Don't Be A "Ghost" Candidate
Posted on by Michael Liuzza
The practice of ending a personal relationship with someone by suddenly and without explanation withdrawing from all communication.
In the staffing world, "ghosting" is really nothing new. The practice of a sudden and inexplicable termination of the professional relationship has always existed between recruiters and candidates. However, in a robust economy, routine ghosting becomes exponentially more prevalent.
Lured by multiple interviews, offers, and competitive salaries, applicants across the country are often more likely to vanish from one hiring process than officially tie up loose ends before moving forward with another opportunity. According to a 2018 article written by Paul Davidson in USA Today, Workers Are 'Ghosting' Interviews, Blowing Off Work in a Strong Job Market, emboldened by a thriving job market, a growing number of candidates are 'ghosting' their jobs: blowing off scheduled job interviews, accepting offers but not showing up the first day and even vanishing from existing positions – all without giving notice.”
Candidates Should Think Twice Before Ghosting During The Job Search
Yes, the job market is on fire right now, offering ample opportunities and options for candidates across virtually every hiring vertical. However, working with a recruiter/staffing agency can be very beneficial, either in the present day or in the future. Developing a long-term relationship can only help your chances of landing a position.
So why ruin a relationship?
When a recruiter calls you with an interview request, and you decide you’re no longer interested, call them back. Or e-mail them. Or send a text message. Or hit them up on Linkedin (you get where we're going here). If you don’t want the interview, that’s ok - but let your recruiter know. A little common courtesy and respect can go a long way. The same goes when you receive a job offer. If you decide not to take it, don’t disappear, or wait five days to get back to your recruiter. Let them know as soon as possible.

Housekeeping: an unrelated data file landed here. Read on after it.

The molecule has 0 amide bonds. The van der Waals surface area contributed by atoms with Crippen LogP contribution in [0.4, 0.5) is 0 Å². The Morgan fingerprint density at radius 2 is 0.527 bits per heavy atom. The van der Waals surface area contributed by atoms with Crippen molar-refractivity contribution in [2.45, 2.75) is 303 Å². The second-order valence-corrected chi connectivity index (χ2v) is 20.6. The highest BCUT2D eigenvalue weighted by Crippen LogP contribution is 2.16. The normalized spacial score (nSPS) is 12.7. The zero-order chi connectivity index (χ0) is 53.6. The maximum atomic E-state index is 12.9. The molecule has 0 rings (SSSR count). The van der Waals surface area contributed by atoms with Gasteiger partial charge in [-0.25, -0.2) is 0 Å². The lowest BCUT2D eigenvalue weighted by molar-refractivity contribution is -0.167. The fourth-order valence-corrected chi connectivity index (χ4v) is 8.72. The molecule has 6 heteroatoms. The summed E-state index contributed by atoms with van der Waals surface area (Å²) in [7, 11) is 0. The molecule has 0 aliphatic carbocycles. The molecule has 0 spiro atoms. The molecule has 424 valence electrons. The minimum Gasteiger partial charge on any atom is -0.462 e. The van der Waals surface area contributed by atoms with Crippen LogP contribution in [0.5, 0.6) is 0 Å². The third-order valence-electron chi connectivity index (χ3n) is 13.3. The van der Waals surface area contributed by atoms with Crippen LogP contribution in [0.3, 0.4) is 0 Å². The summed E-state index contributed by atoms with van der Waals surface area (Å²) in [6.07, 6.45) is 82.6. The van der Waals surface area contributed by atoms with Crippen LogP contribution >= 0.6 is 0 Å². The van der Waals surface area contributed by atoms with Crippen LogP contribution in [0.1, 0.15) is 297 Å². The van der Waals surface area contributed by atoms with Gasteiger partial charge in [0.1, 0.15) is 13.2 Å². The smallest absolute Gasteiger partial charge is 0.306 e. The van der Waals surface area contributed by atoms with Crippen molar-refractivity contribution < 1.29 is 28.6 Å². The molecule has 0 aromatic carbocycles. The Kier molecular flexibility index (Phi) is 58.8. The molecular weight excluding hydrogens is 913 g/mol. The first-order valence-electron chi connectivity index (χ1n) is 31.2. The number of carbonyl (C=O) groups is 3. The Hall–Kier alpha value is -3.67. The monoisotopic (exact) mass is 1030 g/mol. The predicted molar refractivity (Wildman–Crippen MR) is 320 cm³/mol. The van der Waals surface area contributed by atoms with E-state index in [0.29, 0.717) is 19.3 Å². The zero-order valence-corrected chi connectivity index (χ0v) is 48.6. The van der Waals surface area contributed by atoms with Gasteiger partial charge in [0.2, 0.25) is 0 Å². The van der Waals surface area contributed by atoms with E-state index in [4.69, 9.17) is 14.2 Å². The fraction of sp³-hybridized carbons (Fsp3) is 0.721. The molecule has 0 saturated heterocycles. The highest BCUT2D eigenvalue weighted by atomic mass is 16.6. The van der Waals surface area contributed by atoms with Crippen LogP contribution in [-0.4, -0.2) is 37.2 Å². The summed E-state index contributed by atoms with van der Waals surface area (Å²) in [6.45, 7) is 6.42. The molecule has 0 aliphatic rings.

Davidson's piece goes on to state that, “while no one formally tracks such antics, many businesses report that 20 to 50 percent of job applicants and workers are pulling no-shows in some form, forcing many firms to modify their hiring practices.”
As a recruiter, I know firsthand how hard it is to undo the ghosting damage once it's done. I tell all of my candidates the same thing: There's no need to be disrespectful. This is a business relationship, and it's vital to keep the relationship solid because you simply never know what's going to happen. Inevitably, the economy can (and will) shift; if you burn a recruiter or an entire agency, help may be difficult to come by in the future.
About the Contributor
Michael Liuzza is a Senior Recruiter with the JVT team. In his current role, Michael is responsible for full lifecycle recruiting, partnering with JVT's Contract Recruiting Team to match superior available talent with career building opportunities.